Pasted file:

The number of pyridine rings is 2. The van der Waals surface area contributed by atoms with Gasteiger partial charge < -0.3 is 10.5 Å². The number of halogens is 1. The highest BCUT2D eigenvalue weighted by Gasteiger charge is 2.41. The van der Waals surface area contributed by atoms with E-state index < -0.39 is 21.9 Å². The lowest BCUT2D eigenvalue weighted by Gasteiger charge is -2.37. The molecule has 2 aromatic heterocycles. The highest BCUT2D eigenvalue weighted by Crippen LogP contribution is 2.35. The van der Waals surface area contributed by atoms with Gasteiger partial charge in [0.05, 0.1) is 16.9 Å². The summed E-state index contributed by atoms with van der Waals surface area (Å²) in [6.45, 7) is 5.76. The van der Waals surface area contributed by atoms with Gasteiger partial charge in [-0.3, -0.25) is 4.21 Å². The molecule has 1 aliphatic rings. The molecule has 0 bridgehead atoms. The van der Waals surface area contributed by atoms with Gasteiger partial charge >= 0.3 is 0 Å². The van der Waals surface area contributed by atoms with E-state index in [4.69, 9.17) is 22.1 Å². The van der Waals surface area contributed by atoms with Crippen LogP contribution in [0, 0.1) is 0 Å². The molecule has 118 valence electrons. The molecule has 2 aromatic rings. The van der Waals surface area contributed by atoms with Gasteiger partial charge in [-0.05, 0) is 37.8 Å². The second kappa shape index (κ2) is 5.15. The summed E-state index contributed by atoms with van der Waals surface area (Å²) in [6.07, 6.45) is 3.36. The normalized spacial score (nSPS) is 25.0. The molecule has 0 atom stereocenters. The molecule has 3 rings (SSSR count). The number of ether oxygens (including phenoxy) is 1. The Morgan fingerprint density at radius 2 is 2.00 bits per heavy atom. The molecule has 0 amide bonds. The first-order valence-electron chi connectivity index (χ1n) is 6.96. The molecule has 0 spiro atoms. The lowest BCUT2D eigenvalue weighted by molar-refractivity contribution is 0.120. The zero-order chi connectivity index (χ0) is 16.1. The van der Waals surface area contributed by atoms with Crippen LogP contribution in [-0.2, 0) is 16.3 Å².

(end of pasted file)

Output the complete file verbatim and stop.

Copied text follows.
The number of pyridine rings is 2. The van der Waals surface area contributed by atoms with Gasteiger partial charge < -0.3 is 10.5 Å². The number of halogens is 1. The highest BCUT2D eigenvalue weighted by Gasteiger charge is 2.41. The van der Waals surface area contributed by atoms with E-state index < -0.39 is 21.9 Å². The lowest BCUT2D eigenvalue weighted by Gasteiger charge is -2.37. The molecule has 2 aromatic heterocycles. The highest BCUT2D eigenvalue weighted by Crippen LogP contribution is 2.35. The van der Waals surface area contributed by atoms with Gasteiger partial charge in [0.05, 0.1) is 16.9 Å². The summed E-state index contributed by atoms with van der Waals surface area (Å²) in [6.45, 7) is 5.76. The van der Waals surface area contributed by atoms with Gasteiger partial charge in [-0.3, -0.25) is 4.21 Å². The molecule has 1 aliphatic rings. The molecule has 0 bridgehead atoms. The van der Waals surface area contributed by atoms with Gasteiger partial charge >= 0.3 is 0 Å². The van der Waals surface area contributed by atoms with E-state index in [4.69, 9.17) is 22.1 Å². The van der Waals surface area contributed by atoms with Crippen LogP contribution in [0, 0.1) is 0 Å². The molecule has 118 valence electrons. The molecule has 2 aromatic rings. The van der Waals surface area contributed by atoms with Gasteiger partial charge in [-0.05, 0) is 37.8 Å². The second kappa shape index (κ2) is 5.15. The summed E-state index contributed by atoms with van der Waals surface area (Å²) in [6.07, 6.45) is 3.36. The normalized spacial score (nSPS) is 25.0. The molecule has 0 atom stereocenters. The molecule has 3 rings (SSSR count). The number of ether oxygens (including phenoxy) is 1. The Morgan fingerprint density at radius 2 is 2.00 bits per heavy atom. The molecule has 0 amide bonds. The first-order valence-electron chi connectivity index (χ1n) is 6.96. The molecule has 0 spiro atoms. The lowest BCUT2D eigenvalue weighted by molar-refractivity contribution is 0.120. The zero-order chi connectivity index (χ0) is 16.1. The van der Waals surface area contributed by atoms with Crippen LogP contribution in [-0.2, 0) is 16.3 Å².